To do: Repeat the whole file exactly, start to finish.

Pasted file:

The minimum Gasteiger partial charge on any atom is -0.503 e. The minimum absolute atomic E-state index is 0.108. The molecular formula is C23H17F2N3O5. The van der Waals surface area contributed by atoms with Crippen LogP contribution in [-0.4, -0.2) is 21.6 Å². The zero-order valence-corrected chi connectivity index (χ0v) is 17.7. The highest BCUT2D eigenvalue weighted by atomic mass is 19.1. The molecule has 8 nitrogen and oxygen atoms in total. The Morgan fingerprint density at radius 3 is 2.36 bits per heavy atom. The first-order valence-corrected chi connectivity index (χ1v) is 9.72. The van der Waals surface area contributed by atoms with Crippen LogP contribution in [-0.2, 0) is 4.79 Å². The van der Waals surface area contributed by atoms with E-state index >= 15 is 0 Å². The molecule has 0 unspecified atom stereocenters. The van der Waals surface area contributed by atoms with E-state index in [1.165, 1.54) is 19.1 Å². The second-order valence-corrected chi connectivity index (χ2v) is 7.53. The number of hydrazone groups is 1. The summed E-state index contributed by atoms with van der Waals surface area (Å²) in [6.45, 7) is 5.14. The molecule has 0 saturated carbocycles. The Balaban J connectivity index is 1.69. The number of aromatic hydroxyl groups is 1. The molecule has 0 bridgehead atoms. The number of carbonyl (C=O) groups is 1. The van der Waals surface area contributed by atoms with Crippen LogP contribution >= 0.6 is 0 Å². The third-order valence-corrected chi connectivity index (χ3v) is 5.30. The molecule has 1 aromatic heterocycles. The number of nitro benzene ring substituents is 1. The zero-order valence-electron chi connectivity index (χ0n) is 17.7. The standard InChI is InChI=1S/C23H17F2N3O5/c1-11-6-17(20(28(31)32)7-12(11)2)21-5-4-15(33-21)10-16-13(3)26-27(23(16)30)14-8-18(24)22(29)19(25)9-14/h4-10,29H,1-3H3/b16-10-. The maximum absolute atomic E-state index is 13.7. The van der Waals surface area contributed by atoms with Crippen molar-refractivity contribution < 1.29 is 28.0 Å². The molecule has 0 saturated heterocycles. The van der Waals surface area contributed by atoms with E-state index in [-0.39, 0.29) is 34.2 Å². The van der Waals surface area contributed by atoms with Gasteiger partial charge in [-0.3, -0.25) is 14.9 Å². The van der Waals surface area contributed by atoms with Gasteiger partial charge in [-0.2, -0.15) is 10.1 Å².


The minimum Gasteiger partial charge on any atom is -0.503 e. The minimum absolute atomic E-state index is 0.108. The molecular formula is C23H17F2N3O5. The van der Waals surface area contributed by atoms with Crippen LogP contribution in [-0.4, -0.2) is 21.6 Å². The zero-order valence-corrected chi connectivity index (χ0v) is 17.7. The highest BCUT2D eigenvalue weighted by atomic mass is 19.1. The molecule has 8 nitrogen and oxygen atoms in total. The Morgan fingerprint density at radius 3 is 2.36 bits per heavy atom. The first-order valence-corrected chi connectivity index (χ1v) is 9.72. The van der Waals surface area contributed by atoms with Crippen LogP contribution in [-0.2, 0) is 4.79 Å². The van der Waals surface area contributed by atoms with E-state index >= 15 is 0 Å². The molecule has 0 unspecified atom stereocenters. The van der Waals surface area contributed by atoms with E-state index in [1.165, 1.54) is 19.1 Å². The second-order valence-corrected chi connectivity index (χ2v) is 7.53. The number of hydrazone groups is 1. The summed E-state index contributed by atoms with van der Waals surface area (Å²) in [6.45, 7) is 5.14. The molecule has 0 saturated carbocycles. The Balaban J connectivity index is 1.69. The number of aromatic hydroxyl groups is 1. The molecule has 0 bridgehead atoms. The number of carbonyl (C=O) groups is 1. The van der Waals surface area contributed by atoms with Crippen LogP contribution >= 0.6 is 0 Å². The third-order valence-corrected chi connectivity index (χ3v) is 5.30. The molecule has 1 aromatic heterocycles. The number of nitro benzene ring substituents is 1. The zero-order valence-electron chi connectivity index (χ0n) is 17.7. The standard InChI is InChI=1S/C23H17F2N3O5/c1-11-6-17(20(28(31)32)7-12(11)2)21-5-4-15(33-21)10-16-13(3)26-27(23(16)30)14-8-18(24)22(29)19(25)9-14/h4-10,29H,1-3H3/b16-10-. The maximum absolute atomic E-state index is 13.7. The van der Waals surface area contributed by atoms with Crippen molar-refractivity contribution < 1.29 is 28.0 Å². The molecule has 0 saturated heterocycles. The van der Waals surface area contributed by atoms with E-state index in [-0.39, 0.29) is 34.2 Å². The van der Waals surface area contributed by atoms with Gasteiger partial charge in [-0.3, -0.25) is 14.9 Å². The van der Waals surface area contributed by atoms with Gasteiger partial charge in [-0.2, -0.15) is 10.1 Å².